Which leads the author to another quality the movie displays marvellously, that is, its ability to play the audience as well as its characters. As might be expected, the treatment of John Bocelli’s character in the opening minutes naturally inclines the viewer to empathize with him. Who are these freak kidnappers and how dare they mistreat someone such? As the minutes tick by and the woman who leads the vigilante operation demonstrates how much inside knowledge she has into this frightened man’s life, it becomes increasingly plausible that she could be on to something. Her behaviour and that of the brute of a man who continuously intimidates the captive with his fists a is despicable, but what if...just what if this chap is in fact the same man who literally destroyed a perfectly innocent little girl two decades prior? There is therefore a section of film where that becomes a point of contention the audience must wrestle with. Bryant then turns the intensity level up a few levels by having the man’s bride enter the fray. She is just as appalled as her fiancé about the treatment they are receiving at the hands of these thugs, but once again the perpetrators of the operation continue to show evidence, sometimes physical and sometimes not, to solidify their claim a little bit more each time. When the wife begins to ask questions to her love, albeit in calmer manner than the vigilantes, the audience knows that things are getting really, really, sticky all of a sudden.
From that point on things only grow worse, in the best sense possible. Incredibly enough, the eventual revelation as to who is telling the truth and who is in error is only the penultimate event of the film’s plot. That’s correct readers, more is to come even after all that. What are the consequences of everyone’s action now? Who is to pay for what and how? Watching the film, I was enthralled by the effortlessness with which the characters were whisked from one point of contention to another, as the stress level and emotional taxation continued to grow on everyone, including the viewers. For someone who had only made a single film up until that point in his young career, David Bryant pulled off quite the coup with Victims. Just the fact that he takes the pains to explore every single facet of the event, from the initial capture when things are very confusing, to the aftermath of the final revelation when people must reconcile with what has transpired, is enough to warrant applause.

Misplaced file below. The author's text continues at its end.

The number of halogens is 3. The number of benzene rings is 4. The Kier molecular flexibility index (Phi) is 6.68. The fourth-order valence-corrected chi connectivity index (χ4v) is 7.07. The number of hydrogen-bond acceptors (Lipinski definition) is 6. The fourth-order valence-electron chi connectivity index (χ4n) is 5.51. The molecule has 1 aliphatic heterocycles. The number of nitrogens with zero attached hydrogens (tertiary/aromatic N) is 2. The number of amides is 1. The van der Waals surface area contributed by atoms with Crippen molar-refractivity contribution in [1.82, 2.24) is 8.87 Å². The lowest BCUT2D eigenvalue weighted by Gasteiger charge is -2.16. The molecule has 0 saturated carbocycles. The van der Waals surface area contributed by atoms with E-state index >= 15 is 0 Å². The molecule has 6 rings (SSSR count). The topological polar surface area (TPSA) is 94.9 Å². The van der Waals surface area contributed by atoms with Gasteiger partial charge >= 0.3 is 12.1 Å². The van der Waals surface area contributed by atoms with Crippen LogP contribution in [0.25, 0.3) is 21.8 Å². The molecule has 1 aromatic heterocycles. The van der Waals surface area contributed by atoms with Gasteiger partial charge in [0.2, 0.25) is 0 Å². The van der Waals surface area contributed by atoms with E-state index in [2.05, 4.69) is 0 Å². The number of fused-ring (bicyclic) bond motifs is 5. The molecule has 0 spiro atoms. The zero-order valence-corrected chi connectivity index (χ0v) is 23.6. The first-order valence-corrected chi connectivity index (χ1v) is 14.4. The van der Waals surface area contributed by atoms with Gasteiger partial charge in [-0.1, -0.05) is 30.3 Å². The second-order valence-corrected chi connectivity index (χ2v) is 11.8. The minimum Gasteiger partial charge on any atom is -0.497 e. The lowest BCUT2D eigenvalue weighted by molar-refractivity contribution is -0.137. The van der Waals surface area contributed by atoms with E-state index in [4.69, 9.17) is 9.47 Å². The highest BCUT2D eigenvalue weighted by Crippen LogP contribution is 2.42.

To return to a point mentioned briefly in the opening paragraph, there remains the fact that Victims is a tiny, tiny film. One has large studio blockbusters, medium budget films, independent films and then truly tiny films. David Bryant’s Victims firmly falls in that last category. This movie is once again proof that if the sheer talent and dedication are present, then how much a movie costs is absolutely secondary. The cast of unknown actors all deliver credible, truthful performances, with some of their best work, especially for central figure John Bocelli, coming in the latter stages of the movie when the emotional ride becomes very messy for all sorts of reasons. It is next to impossible to discuss the meatiest section of the movie without soiling the most critical revelation of them all, so unfortunately the review will have to end here. Regardless of whatever finer points may have been elaborated on in this article, the single most important one is that anyone who has access to Victims should watch it. The movie’s simple premise belies many intricate, psychological and emotional layers that make much, much more than meets the eye.